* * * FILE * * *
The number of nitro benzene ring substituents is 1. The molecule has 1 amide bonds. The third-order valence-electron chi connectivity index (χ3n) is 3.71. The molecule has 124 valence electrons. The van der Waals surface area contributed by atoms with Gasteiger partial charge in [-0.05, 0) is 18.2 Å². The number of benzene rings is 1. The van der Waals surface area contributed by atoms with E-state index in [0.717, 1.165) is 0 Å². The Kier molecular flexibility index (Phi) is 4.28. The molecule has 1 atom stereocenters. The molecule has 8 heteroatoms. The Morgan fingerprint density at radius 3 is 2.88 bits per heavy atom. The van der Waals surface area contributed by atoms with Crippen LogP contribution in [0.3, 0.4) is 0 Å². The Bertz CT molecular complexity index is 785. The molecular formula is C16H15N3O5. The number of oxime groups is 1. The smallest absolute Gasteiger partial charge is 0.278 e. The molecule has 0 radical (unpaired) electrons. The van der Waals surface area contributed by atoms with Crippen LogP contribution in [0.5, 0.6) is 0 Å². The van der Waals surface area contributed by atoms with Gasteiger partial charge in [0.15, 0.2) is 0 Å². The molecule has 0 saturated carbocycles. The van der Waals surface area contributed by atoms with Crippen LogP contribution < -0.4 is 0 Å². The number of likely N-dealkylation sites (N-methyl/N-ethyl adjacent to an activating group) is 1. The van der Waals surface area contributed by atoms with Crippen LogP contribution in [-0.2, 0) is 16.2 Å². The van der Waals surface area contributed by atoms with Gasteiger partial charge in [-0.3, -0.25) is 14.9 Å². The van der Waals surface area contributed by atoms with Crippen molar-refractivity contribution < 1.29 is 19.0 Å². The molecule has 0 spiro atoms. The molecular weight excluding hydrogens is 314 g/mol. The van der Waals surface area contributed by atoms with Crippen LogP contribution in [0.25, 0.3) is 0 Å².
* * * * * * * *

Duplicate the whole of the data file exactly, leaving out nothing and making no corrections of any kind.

The number of nitro benzene ring substituents is 1. The molecule has 1 amide bonds. The third-order valence-electron chi connectivity index (χ3n) is 3.71. The molecule has 124 valence electrons. The van der Waals surface area contributed by atoms with Gasteiger partial charge in [-0.05, 0) is 18.2 Å². The number of benzene rings is 1. The van der Waals surface area contributed by atoms with E-state index in [0.717, 1.165) is 0 Å². The Kier molecular flexibility index (Phi) is 4.28. The molecule has 1 atom stereocenters. The molecule has 8 heteroatoms. The Morgan fingerprint density at radius 3 is 2.88 bits per heavy atom. The van der Waals surface area contributed by atoms with Crippen LogP contribution in [0.3, 0.4) is 0 Å². The Bertz CT molecular complexity index is 785. The molecular formula is C16H15N3O5. The number of oxime groups is 1. The smallest absolute Gasteiger partial charge is 0.278 e. The molecule has 0 radical (unpaired) electrons. The van der Waals surface area contributed by atoms with Crippen LogP contribution in [0.5, 0.6) is 0 Å². The van der Waals surface area contributed by atoms with Gasteiger partial charge in [0.15, 0.2) is 0 Å². The molecule has 0 saturated carbocycles. The van der Waals surface area contributed by atoms with Crippen LogP contribution < -0.4 is 0 Å². The number of likely N-dealkylation sites (N-methyl/N-ethyl adjacent to an activating group) is 1. The van der Waals surface area contributed by atoms with Crippen LogP contribution in [-0.2, 0) is 16.2 Å². The van der Waals surface area contributed by atoms with Gasteiger partial charge in [-0.3, -0.25) is 14.9 Å². The van der Waals surface area contributed by atoms with Crippen molar-refractivity contribution < 1.29 is 19.0 Å². The molecule has 0 spiro atoms. The molecular weight excluding hydrogens is 314 g/mol. The van der Waals surface area contributed by atoms with Crippen LogP contribution in [0.25, 0.3) is 0 Å².